A new initiative was launched this week by the Reading Agency, designed to support the mental health needs of young people across the country.
Reading Well for young people is part of the Reading Well Books on Prescription scheme, which will provide 13 to 18 year olds which information and advice on a broad range of mental health issues including anxiety and depression, as well as other life pressures such as bullying and exams.
The Shelf Help booklists are incredibly varied (see here) and were chosen by young people and health experts to help with difficult feelings and experiences that can affect wellbeing. The books in question will be available in public libraries, including those branches across Norfolk, so look out for those the next time you visit your local library.
Also launching this week- the program for the University of East Anglia’s FLY Festival of Literature for Young People (find it here), running 20th– 24th June 2016.
Now in its third year, the festival is aimed at secondary school students (11– 18 year olds) and aims to inspire young people to read for pleasure, develop a love of books and to discover the power of writing. There are author events, readings and workshops from an array of wonderful speakers including (amongst others!) Children’s Laureate Chris Riddell, the award-winning David Almond, Carnegie 2015 winner Tanya Landman and Lisa Williamson, this year’s Waterstones Children’s Book Prize winner.
There is also an Inspiring Reading Conference for teachers, librarians and educators on the theme of Raiding the Past to Write the Present, featuring authors Celia Rees and Catherine Johnson. We’re already excited and it’s still a few months away! Booking is now open, so we recommend securing your places as soon as possible.
Over on the Norfolk Shelf Talks blog, you’ll see that Litcham School (the current blog hosts) have begun their shadowing of this year’s Carnegie Medal. We mentioned last week that our office have already begun to make their way through those shortlisted books we’ve not yet read, and in this week’s Friday Reads, you’ll see this is progressing onwards…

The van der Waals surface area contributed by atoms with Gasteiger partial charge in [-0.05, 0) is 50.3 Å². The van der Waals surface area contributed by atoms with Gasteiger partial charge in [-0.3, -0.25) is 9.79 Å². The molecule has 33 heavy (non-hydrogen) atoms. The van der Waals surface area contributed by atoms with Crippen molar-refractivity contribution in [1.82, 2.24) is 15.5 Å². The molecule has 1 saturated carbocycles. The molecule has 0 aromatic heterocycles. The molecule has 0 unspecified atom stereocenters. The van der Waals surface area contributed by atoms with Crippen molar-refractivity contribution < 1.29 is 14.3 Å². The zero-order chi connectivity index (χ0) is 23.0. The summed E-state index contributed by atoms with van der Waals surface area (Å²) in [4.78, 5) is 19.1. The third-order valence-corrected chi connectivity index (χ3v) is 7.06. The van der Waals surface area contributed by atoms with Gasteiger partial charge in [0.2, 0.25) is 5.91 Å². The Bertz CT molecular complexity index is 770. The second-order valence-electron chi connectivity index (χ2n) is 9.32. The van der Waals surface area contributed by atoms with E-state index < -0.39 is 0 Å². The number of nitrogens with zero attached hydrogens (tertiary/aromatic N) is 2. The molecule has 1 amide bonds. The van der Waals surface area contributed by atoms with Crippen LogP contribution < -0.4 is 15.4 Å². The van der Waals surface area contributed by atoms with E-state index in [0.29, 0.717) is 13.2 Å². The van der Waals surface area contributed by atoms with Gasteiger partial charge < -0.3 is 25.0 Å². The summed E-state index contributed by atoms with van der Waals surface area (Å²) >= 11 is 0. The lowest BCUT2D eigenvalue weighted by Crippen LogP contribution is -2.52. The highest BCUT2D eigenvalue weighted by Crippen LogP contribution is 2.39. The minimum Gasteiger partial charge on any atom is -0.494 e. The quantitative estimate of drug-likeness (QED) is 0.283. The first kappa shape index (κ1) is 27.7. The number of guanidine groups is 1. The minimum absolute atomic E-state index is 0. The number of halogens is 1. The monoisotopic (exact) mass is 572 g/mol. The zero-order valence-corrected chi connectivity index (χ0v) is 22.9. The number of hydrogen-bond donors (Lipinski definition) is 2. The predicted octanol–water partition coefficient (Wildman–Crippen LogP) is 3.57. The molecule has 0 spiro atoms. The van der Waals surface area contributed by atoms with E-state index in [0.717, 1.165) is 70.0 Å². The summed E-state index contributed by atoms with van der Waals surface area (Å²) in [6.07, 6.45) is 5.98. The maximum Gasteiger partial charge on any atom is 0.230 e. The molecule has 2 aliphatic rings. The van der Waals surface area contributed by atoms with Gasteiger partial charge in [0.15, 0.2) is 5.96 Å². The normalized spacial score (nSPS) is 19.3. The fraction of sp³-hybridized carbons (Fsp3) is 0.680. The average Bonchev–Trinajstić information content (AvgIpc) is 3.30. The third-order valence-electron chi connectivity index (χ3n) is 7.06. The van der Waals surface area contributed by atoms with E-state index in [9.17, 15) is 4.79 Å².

Harriet: Hattie Peck: the Journey Home by Emma Levey
Dramatic stylish illustrations make this warm story about fostering special. Hattie Peck (a hen, naturally) loves looking after all sorts of hatchlings. Eventually they grow up and have to make their own way in the world, but they don’t forget their loving foster parent.
(Top That, £6.99 paperback, ISBN 9781784456580)
Mandy: Ghosts of Heaven by Marcus Sedgwick
This Young Adult/Adult crossover has been shortlisted for this year’s Carnegie Medal and is a strong contender. The story is in 4 parts and, uniquely, can be read in any order. So I did. The thread running through the stories is that of the spiral in its many forms and the arc is that of human history, from earliest days into the furthest explorations of space. Each story, whether written in prose or free verse, is engaging, readable, thought provoking and sometimes disturbing. But is it a novel…or 4 very good linked short stories?
(Indigo, £7.99 paperback, ISBN 9781780622217, find it here on the NLIS catalogue)
Zoë: Let’s Bake! by Cathryn Dresser
This is a great recipe book from the 2012 Great British Bake-Off contestant.
The book begins with some handy tips and explanations supported by appropriate photographs. Recipes are then divided between the seasons, with a mix of sweet and savoury. Each one is written with easy-to-follow steps, again supported by photographs of either the steps or finished bake. The recipes vary in difficulty, enabling a range of skills to be developed. We had her version of rice pudding at home and it was delicious!
Cathryn encourages practise as baking gets better each time you do it. Each recipe has a soundbite from her, from sharing why it’s included to how popular a particular bake is in her house. I was intrigued to see the recipe for Friendship Cake and this transported me back to Secondary School (back in the 1980’s!) when these were all the rage. Hopefully, I’ll get time to start one soon…
(Orion, £9.99 paperback, ISBN 9781444010824, find it here on the NLIS catalogue)
You can read our previous friday reads here.